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Congress can still do more to help struggling bars and restaurants

Many owners need assistance building up supplies lost during pandemic

As bars and restaurants across the country reopen, the Hospitality and Commerce Job Recovery Act would help many of their owners build up the inventory they lost during the pandemic, Hilton writes.
As bars and restaurants across the country reopen, the Hospitality and Commerce Job Recovery Act would help many of their owners build up the inventory they lost during the pandemic, Hilton writes. (Courtesy Mykl Wu)

Our nation’s capital is emerging from a long winter. Thankfully, more and more Washingtonians are receiving their COVID-19 vaccines, and I am thrilled we can now open up our neighborhood bars and restaurants fully without capacity limitations.

The last decade has seen a renaissance in our city’s nightlife. Our bars and restaurants, including American Ice Company, El Rey, The Gibson, The Brixton, Echo Park, Marvin and Players Club, offered places to unwind with co-workers after work, celebrate special occasions with friends, or introduce out-of-town guests to a bit of authentic Washington, D.C., that they would not find in a travel guide.

Having to close down last year at the onset of the pandemic was incredibly painful. For us, the springtime is when we begin to build up our inventory of food and beer to get ready for the beginning of nice weather, meaning more crowds at our bars.

Spring is when we celebrate March Madness, the start of the NHL playoffs and St. Patrick’s Day, and get ready for the influx of tourists to the city for cherry blossoms. To prepare, we purchase food, beverages and beer in advance so that we’re ready when our customers want to relax a bit from their work and have some fun.

Having to shut down these bars in March left us with a massive inventory but no customers. We did the best we could to make sure this food and beverage did not go to waste. We donated as much food as we could. We understood that our employees were suddenly facing a tremendous amount of uncertainty, so we also used our food inventory to cook for them. As opposed to wine or liquor, beer has an expiration date, and I want to thank Capital Eagle Distributors for working with us to return and reposition much of the beer we had on hand. 

However, even with the food donation and employee meals, we still had expired food and beverages. Our insurance did not cover this loss, meaning that we had to cover this unmerchantable inventory in addition to other costs during the pandemic.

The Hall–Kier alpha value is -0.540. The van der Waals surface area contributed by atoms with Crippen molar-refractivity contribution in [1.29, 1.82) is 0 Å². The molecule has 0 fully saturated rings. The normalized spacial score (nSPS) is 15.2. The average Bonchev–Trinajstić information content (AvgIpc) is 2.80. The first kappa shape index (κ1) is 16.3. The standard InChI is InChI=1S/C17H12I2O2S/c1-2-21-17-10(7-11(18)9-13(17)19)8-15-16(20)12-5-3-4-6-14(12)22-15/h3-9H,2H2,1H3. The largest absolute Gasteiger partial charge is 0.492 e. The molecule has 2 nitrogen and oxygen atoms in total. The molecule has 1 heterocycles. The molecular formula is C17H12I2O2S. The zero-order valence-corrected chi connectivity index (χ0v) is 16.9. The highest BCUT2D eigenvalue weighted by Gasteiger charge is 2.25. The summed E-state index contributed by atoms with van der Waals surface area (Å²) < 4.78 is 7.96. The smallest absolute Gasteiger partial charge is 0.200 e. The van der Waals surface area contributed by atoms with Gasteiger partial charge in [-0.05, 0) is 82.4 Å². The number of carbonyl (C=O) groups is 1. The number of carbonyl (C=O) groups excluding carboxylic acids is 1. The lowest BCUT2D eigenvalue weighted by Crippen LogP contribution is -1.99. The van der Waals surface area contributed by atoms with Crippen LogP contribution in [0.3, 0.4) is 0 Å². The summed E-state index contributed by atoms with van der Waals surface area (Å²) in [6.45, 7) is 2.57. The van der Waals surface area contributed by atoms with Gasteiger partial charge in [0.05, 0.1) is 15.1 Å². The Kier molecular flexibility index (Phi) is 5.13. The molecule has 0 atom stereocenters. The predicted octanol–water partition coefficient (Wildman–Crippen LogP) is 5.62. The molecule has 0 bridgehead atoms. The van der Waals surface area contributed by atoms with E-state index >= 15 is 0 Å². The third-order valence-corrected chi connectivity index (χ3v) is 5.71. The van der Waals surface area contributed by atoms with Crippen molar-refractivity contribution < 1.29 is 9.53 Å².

I want to thank members of Congress on both sides of the aisle who came together to provide critical relief to bars and restaurants. Many bars, restaurants and tap rooms have used the Paycheck Protection Program and the Restaurant Revitalization Fund to continue to pay their employees, and Congress should continue to fund them. Across the country, bars and restaurants like ours have been devastated by the closures because of the pandemic. These restaurants and bars represent the life savings of their owners, good-paying jobs for their employees and core gathering places in Main Streets and (and some U Streets) across the country.

Although many other businesses also had to shut down during the pandemic, bars are restaurants were unique in that we had to provide for our employees while having to deal with spoiling food and beverages. Many Washingtonians of late have been looking for places to get together with friends, toast their vaccines and avoid cicadas. However, behind the scenes, bars and restaurants are extending credit and looking for capital to restock their shelves, refill kegs and pack in their refrigerators after suffering through a year with minimal revenue.

The good news is both Democrats and Republicans in Congress are working together to assist bars and restaurants like ours that lost food and beverages last year. The Hospitality and Commerce Job Recovery Act of 2021, introduced in both the House and the Senate, would provide a temporary credit to businesses like ours for unmerchantable inventory lost due to necessary precautions to halt public gatherings and safeguard our employees and customers during the pandemic.

We were able to shut down our businesses reasonably quickly at the beginning of the pandemic. However, as bars and restaurants across the country reopen, many of their owners will need time and assistance to build up the supplies they need.

This tax credit would be another hand-up from the federal government to help businesses like ours. We hope to return to a city with a vibrant nightlife, where our employees and customers can again gather safely to celebrate important life events or just grab a drink after a long day.

Congress has indeed done a lot, but some additional support will help us return — hopefully, stronger and wiser than before.

Ian Hilton is a Washington-born hospitality entrepreneur. He and his brother Eric own more than a dozen restaurants, bars and lounges through the Washington, D.C., metro area. This op-ed was written in conjunction with the Beer Institute, a national trade association for the American brewing industry.

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